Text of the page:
A commonly accepted structure for a nonfiction book proposal broadly follows this outline:
Page 1. Title Page. Name of book, name and contact info for the author
Page 2: A one paragraph, in-a-nutshell description of the project or idea. That is, the project in a hook format.
Page 3: A one to two page overview of the project in a dynamic narrative style.
Page 5: A marketing analysis of perhaps half a page, explaining who the audience is for the book, and why the book will appeal to them.
Page 6: A brief description of competing books, with emphasis on recent commercially successful books in the field (if there are any), and why your book fills a need not currently filled in this field.
Page 7: A half page biography of the writer(s), emphasizing writing experience, any expertise on the proposed subject and why he/she/they are the best people to write that book.
Page 8: A Table of Contents (TOC) that is quite literally a list of chapters and their subheadings. (In other words, an at-a-glance description of the book.)
Page 9: A half page-one page narrative description of each chapter listed in the TOC.
Page 18 (approx): A sample chapter or two from the book.
Accompanying material such as reviews of previous books, supporting documentation for the book, copies of photos that might be used in the book etc.
Make sure that every page of the proposal is bylined and tagged in some fashion and easily recognizable with continuous numbering (except for the first page). If an editorial assistant drops the pages by accident he or she should be easily able to reconstruct the proposal. Keep pictures and graphics to a minimum and don’t include them if the quality is poor.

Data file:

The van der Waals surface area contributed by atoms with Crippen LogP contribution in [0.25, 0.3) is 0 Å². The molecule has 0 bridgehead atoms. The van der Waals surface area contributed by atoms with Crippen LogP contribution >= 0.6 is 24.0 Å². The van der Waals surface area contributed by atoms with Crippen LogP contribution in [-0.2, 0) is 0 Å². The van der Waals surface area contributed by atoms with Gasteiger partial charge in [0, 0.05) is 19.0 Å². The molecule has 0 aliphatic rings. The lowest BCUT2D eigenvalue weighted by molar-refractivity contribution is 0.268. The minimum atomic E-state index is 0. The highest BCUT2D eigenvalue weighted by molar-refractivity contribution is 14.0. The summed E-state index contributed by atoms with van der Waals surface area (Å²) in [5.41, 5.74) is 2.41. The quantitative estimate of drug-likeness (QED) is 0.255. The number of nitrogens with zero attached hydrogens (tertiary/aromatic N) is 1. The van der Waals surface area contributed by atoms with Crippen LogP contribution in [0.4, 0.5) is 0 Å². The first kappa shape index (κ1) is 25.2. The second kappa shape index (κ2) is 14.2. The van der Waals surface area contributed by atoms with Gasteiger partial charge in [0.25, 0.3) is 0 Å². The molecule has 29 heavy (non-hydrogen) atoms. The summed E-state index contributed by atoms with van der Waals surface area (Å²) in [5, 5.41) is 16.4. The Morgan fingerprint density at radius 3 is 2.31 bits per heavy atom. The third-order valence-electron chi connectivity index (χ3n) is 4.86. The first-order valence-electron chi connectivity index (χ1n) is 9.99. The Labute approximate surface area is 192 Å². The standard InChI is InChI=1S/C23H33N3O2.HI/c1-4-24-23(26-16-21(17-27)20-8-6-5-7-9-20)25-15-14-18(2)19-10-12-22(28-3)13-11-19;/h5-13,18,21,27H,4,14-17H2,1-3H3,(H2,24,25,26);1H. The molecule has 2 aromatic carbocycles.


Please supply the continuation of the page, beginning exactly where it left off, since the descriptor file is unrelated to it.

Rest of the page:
This structure can be divided into two broad categories: Features and Benefits. Simply put, Features are concerned with what an object is; Benefits are concerned with why you need it. Many writers put together proposals filled with features, but they forget to include any of the benefits. To be effective, a proposal should be balanced with both.
The Features part of a Proposal. (The “What” of your Proposal).
The Cover Letter. This should be brief, warm, and probably contain the Hook, ideally a one or two sentence summation of your story and why it’s so compelling. It should include your address and phone numbers, relevant information such as that you’re a prize winning writer, a member of this or that group, an expert in the topic you propose, that you were referred by or mentored by someone significant, whatever. Mention the book’s title and what kind of book it is, then let the proposal do the rest of the work.
Always include a stamped self addressed envelop (SASE).
The Title Page. Center your title and the subtitle of the book proposal. Under that add your name, and an address, email, and telephone number, voice and fax if you have that. Make yourself easy to reach. Does your answering machine work? Is there a professional message on the machine when an editor or agent does get through? All these things count.
The Table of Contents. A TOC provides an at-a-glance guide to the book’s content and organization, and perhaps a glimpse of the wit or seriousness you intend to bring to the project through your subtitling of each listed chapter. (E.g., Chapter 1: I am miserable and broke; Chapter 2: I meet Elvis, the man who will change my life; Chapter 3: I attend astronaut school, Chapter 4: Elvis is accused of murdering my sister etc.) At least 75 percent of a book proposal’s success lies in its organization. You may have a great idea, but if you present it poorly it shows not only a poor writing ability, but also poor thought processes. In nonfiction, beyond the originality of the idea in question, what you’re offering is a logical exploration and understanding of the importance of your subject. Agents and editors look for books that are logical, well written, and organized. It’s a good idea to work on the TOC early on. As you develop the proposal you’ll find you’ll continually revise it, but it will provide an excellent overall map to the project while you’re working, as well as a guide to its final form when completed.